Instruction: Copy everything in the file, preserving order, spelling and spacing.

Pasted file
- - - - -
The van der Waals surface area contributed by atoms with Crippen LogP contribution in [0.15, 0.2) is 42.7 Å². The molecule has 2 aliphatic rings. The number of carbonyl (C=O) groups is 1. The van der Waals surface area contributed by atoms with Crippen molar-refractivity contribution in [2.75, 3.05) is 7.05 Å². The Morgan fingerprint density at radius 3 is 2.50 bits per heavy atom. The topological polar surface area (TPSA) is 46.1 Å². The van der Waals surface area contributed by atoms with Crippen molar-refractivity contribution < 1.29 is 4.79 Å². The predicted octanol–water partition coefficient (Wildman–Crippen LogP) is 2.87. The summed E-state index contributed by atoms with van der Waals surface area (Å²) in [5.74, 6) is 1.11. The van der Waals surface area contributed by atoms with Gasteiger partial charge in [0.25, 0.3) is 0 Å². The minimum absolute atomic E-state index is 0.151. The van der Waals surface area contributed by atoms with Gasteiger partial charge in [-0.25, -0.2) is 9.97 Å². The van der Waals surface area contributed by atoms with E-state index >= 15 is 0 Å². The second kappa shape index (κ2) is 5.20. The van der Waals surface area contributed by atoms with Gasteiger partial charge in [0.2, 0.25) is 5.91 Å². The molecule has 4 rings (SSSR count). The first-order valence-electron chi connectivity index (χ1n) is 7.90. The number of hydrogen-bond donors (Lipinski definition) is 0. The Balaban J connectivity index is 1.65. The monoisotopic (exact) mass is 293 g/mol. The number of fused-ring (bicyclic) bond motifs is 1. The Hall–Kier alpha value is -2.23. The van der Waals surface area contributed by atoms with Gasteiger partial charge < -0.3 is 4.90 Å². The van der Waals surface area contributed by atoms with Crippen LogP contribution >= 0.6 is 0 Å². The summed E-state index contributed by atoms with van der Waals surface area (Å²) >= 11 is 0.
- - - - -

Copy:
The van der Waals surface area contributed by atoms with Crippen LogP contribution in [0.15, 0.2) is 42.7 Å². The molecule has 2 aliphatic rings. The number of carbonyl (C=O) groups is 1. The van der Waals surface area contributed by atoms with Crippen molar-refractivity contribution in [2.75, 3.05) is 7.05 Å². The Morgan fingerprint density at radius 3 is 2.50 bits per heavy atom. The topological polar surface area (TPSA) is 46.1 Å². The van der Waals surface area contributed by atoms with Crippen molar-refractivity contribution < 1.29 is 4.79 Å². The predicted octanol–water partition coefficient (Wildman–Crippen LogP) is 2.87. The summed E-state index contributed by atoms with van der Waals surface area (Å²) in [5.74, 6) is 1.11. The van der Waals surface area contributed by atoms with Gasteiger partial charge in [0.25, 0.3) is 0 Å². The minimum absolute atomic E-state index is 0.151. The van der Waals surface area contributed by atoms with Gasteiger partial charge in [-0.25, -0.2) is 9.97 Å². The van der Waals surface area contributed by atoms with E-state index >= 15 is 0 Å². The second kappa shape index (κ2) is 5.20. The van der Waals surface area contributed by atoms with Gasteiger partial charge in [0.2, 0.25) is 5.91 Å². The molecule has 4 rings (SSSR count). The first-order valence-electron chi connectivity index (χ1n) is 7.90. The number of hydrogen-bond donors (Lipinski definition) is 0. The Balaban J connectivity index is 1.65. The monoisotopic (exact) mass is 293 g/mol. The number of fused-ring (bicyclic) bond motifs is 1. The Hall–Kier alpha value is -2.23. The van der Waals surface area contributed by atoms with Gasteiger partial charge < -0.3 is 4.90 Å². The van der Waals surface area contributed by atoms with Crippen LogP contribution >= 0.6 is 0 Å². The summed E-state index contributed by atoms with van der Waals surface area (Å²) >= 11 is 0.